Theresa Villiers pledges to ‘protect freedom’ to practice kosher slaughter
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Theresa Villiers pledges to ‘protect freedom’ to practice kosher slaughter

Environment secretary 'wouldn’t accept labelling changes' on meat if it put up costs for the community, as she recognises 'importance' of eating food prepared with religious rules

Jenni Frazer is a freelance journalist

Theresa Villiers in La Boucherie kosher butcher in her constituency
Theresa Villiers in La Boucherie kosher butcher in her constituency

The new Secretary of State for Defra — the Department for the Environment, Food and Rural Affairs — has pledged “to protect freedom of religious faiths at home and overseas” to continue slaughtering both kosher and halal meat.

Theresa Villiers, who succeeded Michael Gove in July this year, told Jewish News this week she “recognised the importance” to both the Jewish and Muslim communities of eating food prepared according to the laws of kashrut and halal.

Speaking on behalf of the government, Ms Villiers, who is a close ally of the Jewish community and has served as vice-chair of the Conservative Friends of Israel, said she supported the current rules governing shechita and halal.

She said: “Slaughter across the board is heavily regulated and religious communities have been subject to extra regulations. But I believe, as the new Secretary of State, that it is very important for people to be able to follow their faith.”

Slaughter across the board is heavily regulated and religious communities have been subject to extra regulations

Ms Villiers acknowledged that there had been amendments tabled to the Agriculture Bill in Parliament’s last session which could have affected the Jewish community. But she said: “I would not have supported those amendments and in any case the Bill has fallen with the proroguing of Parliament”. This does not prevent the Bill being brought back in the Queen’s Speech when Parliament resumes next month, but Ms Villiers was making it clear that she is keen to support the status quo.

Theresa Villiers

As far as any impact Brexit might have, the Secretary of State was careful in her choice of words. She said much depended on whether there was a Withdrawal Agreement and if clauses in such an agreement gave the EU power to regulate slaughter or food labelling, or whether that might become a domestic issue. “Some form of WA might commit us to EU rules”, she said. Potentially, however, it was up to the UK to make decisions regarding labelling.

Labelling has been a controversial issue for a long time, with some animal welfare campaigners clamouring for a label to state whether supermarket products were from animals which had been slaughtered according to religious rules. Jewish organisations have said that if labelling were to be extended, it should be applied universally to include all methods of slaughter.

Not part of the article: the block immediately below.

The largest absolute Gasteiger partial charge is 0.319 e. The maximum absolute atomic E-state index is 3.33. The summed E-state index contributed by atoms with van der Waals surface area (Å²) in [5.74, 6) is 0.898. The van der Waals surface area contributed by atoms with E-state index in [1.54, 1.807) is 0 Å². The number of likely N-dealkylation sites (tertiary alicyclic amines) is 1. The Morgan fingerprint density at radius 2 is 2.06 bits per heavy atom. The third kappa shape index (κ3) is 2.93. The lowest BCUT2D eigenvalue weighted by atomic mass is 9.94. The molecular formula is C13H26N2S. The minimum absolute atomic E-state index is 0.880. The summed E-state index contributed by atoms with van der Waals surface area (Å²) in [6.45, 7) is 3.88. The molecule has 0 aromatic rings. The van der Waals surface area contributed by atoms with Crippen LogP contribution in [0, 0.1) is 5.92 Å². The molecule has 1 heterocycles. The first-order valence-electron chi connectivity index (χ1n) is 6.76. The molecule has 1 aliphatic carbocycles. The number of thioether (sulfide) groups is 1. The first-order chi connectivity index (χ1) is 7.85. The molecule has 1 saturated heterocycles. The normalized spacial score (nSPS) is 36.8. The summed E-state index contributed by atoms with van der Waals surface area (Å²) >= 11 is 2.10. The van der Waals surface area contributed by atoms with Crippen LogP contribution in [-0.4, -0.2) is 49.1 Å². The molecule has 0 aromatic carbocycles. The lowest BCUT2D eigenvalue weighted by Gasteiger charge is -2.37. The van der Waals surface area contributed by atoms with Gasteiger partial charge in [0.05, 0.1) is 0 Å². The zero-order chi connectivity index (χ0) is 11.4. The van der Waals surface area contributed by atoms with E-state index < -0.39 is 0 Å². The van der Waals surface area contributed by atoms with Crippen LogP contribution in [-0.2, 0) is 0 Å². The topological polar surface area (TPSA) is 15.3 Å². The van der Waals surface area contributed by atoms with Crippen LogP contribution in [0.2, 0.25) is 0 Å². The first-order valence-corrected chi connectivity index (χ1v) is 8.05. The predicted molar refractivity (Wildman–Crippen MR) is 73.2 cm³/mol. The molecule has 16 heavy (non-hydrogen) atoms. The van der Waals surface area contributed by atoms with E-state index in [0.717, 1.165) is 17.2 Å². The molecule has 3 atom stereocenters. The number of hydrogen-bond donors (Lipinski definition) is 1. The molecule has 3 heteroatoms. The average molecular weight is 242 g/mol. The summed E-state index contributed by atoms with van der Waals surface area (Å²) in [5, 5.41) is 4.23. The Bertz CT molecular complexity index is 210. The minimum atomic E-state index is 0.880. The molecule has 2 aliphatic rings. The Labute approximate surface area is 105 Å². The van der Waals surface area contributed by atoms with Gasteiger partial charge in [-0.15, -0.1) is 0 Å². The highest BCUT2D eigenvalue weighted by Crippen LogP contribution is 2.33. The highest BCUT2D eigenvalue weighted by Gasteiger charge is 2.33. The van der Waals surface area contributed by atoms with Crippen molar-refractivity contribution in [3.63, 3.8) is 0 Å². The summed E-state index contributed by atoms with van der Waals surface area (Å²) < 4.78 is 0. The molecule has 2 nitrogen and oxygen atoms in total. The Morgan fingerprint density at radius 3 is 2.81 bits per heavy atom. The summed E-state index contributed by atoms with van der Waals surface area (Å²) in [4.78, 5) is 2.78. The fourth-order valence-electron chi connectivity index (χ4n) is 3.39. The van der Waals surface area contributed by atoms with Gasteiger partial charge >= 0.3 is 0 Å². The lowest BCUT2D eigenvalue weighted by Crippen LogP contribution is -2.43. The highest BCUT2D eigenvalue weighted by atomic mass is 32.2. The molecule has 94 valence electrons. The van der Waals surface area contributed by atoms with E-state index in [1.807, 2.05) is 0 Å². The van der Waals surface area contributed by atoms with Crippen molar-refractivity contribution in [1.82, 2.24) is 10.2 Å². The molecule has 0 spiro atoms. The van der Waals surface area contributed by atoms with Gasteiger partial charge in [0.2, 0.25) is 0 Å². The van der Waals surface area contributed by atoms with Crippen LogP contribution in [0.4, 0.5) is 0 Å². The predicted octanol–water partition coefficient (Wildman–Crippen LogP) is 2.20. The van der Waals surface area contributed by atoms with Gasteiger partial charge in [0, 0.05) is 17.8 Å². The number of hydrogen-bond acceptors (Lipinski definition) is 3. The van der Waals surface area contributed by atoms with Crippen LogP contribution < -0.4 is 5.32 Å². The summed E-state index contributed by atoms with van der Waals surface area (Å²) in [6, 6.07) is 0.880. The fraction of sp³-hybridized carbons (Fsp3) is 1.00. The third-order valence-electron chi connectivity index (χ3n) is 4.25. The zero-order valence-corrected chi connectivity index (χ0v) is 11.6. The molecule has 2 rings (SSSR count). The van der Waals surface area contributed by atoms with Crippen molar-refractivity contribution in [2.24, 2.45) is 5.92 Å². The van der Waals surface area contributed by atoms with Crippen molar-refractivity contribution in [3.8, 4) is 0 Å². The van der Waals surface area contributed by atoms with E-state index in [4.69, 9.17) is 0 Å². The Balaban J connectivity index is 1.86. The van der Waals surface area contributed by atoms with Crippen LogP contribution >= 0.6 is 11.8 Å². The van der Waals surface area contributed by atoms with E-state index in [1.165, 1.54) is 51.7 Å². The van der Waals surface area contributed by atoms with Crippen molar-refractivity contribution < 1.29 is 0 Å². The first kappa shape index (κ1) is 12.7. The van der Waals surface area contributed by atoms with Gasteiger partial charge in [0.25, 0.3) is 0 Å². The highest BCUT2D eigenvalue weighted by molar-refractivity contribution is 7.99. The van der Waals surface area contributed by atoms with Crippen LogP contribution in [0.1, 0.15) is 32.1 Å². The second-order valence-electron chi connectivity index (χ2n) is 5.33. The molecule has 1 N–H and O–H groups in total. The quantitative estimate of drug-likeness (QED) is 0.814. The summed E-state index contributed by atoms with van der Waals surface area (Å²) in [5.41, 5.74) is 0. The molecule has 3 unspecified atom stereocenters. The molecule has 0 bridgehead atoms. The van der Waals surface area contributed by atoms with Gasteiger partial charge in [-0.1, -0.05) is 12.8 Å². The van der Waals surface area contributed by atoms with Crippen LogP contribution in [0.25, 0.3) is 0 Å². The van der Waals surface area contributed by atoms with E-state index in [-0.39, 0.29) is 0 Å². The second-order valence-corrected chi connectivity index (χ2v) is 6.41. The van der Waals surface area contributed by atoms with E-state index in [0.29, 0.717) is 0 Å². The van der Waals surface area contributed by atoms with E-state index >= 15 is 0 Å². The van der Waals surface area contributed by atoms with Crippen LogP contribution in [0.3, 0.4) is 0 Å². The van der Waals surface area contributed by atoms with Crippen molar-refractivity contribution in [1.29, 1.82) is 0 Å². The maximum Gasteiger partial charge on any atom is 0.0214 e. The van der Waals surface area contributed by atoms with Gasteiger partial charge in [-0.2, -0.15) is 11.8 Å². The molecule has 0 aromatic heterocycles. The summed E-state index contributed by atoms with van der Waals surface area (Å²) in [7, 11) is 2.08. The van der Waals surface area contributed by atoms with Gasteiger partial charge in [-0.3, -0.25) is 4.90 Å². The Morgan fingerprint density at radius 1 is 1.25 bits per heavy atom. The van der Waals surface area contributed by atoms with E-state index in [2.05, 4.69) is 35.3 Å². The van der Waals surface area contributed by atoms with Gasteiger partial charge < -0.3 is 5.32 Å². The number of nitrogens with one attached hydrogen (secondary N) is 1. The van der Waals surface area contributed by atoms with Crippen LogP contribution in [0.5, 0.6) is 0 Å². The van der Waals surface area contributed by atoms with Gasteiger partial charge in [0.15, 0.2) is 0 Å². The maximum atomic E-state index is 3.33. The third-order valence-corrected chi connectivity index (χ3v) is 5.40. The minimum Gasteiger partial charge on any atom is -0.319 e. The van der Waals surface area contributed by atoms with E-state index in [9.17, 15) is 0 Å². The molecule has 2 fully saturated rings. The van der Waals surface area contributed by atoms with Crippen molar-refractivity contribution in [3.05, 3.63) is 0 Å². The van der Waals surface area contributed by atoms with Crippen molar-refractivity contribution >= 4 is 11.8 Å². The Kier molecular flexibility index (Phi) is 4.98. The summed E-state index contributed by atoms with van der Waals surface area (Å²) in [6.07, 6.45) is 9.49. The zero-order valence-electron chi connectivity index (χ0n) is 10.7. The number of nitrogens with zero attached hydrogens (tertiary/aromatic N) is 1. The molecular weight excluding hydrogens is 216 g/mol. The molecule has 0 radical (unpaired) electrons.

But Ms Villiers said: “I don’t envisage changes.” In any case, she said, “I wouldn’t accept labelling changes which could put up the costs of food for the community”.

I wouldn’t accept labelling changes which could put up the costs of food for the community”.

The MP George Eustice has returned to Defra as a junior minister, having resigned as Food and Farming minister in February over the slow progress on Brexit. When out of government, Mr Eustice spoke in a Westminster Hall debate on religious slaughter, calling for a free vote for MPs and questioning whether the derogation (exemption) for Jewish and Muslim communities were “strictly religious or do they represent an accommodation of a cultural interpretation of religious need?”

But in a crisp response, the Secretary of State noted: “Colleagues on the backbenches can have strong views on a variety of issues. Once people are in government, we have an internal agreement that there is collective responsibility”. Mr Eustice’s previous brief has now been filled by the MP Zac Goldsmith.

Ms Villiers pledged to continue her engagement with faith communities and declared: “We have more to do to provide reassurance, but people should know that we support the right of faith communities to eat according to their own religious beliefs”.

…we support the right of faith communities to eat according to their own religious beliefs

Shimon Cohen, campaign director of Shechita UK, told Jewish News: “We are grateful that the Secretary of State has again confirmed the government’s long standing policy in support of shechita”.

He added: “Brexit has brought a huge amount of uncertainty, particularly regarding food and agriculture legislation which currently sits with the EU. We are delighted that we have the government’s support at this time; confidant that the Secretary of State will continue to work with us as we navigate the impact of Brexit on shechita.”

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